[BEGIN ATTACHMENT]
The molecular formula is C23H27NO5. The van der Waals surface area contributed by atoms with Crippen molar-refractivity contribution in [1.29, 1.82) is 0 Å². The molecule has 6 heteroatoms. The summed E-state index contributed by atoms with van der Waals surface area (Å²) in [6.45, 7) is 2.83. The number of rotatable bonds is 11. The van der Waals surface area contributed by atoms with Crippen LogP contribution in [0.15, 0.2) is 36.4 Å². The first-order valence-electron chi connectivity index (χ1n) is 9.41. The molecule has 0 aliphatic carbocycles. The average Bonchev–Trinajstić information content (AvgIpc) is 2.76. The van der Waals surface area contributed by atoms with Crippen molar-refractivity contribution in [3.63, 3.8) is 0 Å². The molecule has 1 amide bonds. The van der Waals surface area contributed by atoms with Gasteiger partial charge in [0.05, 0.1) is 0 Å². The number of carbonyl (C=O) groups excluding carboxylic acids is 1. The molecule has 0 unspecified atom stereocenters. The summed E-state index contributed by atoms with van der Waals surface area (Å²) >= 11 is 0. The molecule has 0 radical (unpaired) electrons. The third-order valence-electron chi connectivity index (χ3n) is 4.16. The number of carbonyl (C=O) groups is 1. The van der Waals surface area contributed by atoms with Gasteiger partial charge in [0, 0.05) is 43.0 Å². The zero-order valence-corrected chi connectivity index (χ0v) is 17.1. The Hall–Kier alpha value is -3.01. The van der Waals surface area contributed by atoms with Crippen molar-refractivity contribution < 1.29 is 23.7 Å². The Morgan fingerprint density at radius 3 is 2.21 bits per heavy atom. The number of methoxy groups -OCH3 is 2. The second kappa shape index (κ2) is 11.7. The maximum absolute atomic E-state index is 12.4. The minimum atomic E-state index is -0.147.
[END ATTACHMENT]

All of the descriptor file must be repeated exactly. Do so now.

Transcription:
The molecular formula is C23H27NO5. The van der Waals surface area contributed by atoms with Crippen molar-refractivity contribution in [1.29, 1.82) is 0 Å². The molecule has 6 heteroatoms. The summed E-state index contributed by atoms with van der Waals surface area (Å²) in [6.45, 7) is 2.83. The number of rotatable bonds is 11. The van der Waals surface area contributed by atoms with Crippen LogP contribution in [0.15, 0.2) is 36.4 Å². The first-order valence-electron chi connectivity index (χ1n) is 9.41. The molecule has 0 aliphatic carbocycles. The average Bonchev–Trinajstić information content (AvgIpc) is 2.76. The van der Waals surface area contributed by atoms with Crippen molar-refractivity contribution in [3.63, 3.8) is 0 Å². The molecule has 1 amide bonds. The van der Waals surface area contributed by atoms with Gasteiger partial charge in [0.05, 0.1) is 0 Å². The number of carbonyl (C=O) groups excluding carboxylic acids is 1. The molecule has 0 unspecified atom stereocenters. The summed E-state index contributed by atoms with van der Waals surface area (Å²) >= 11 is 0. The molecule has 0 radical (unpaired) electrons. The third-order valence-electron chi connectivity index (χ3n) is 4.16. The number of carbonyl (C=O) groups is 1. The van der Waals surface area contributed by atoms with Gasteiger partial charge in [0, 0.05) is 43.0 Å². The zero-order valence-corrected chi connectivity index (χ0v) is 17.1. The Hall–Kier alpha value is -3.01. The van der Waals surface area contributed by atoms with Crippen molar-refractivity contribution < 1.29 is 23.7 Å². The Morgan fingerprint density at radius 3 is 2.21 bits per heavy atom. The number of methoxy groups -OCH3 is 2. The second kappa shape index (κ2) is 11.7. The maximum absolute atomic E-state index is 12.4. The minimum atomic E-state index is -0.147.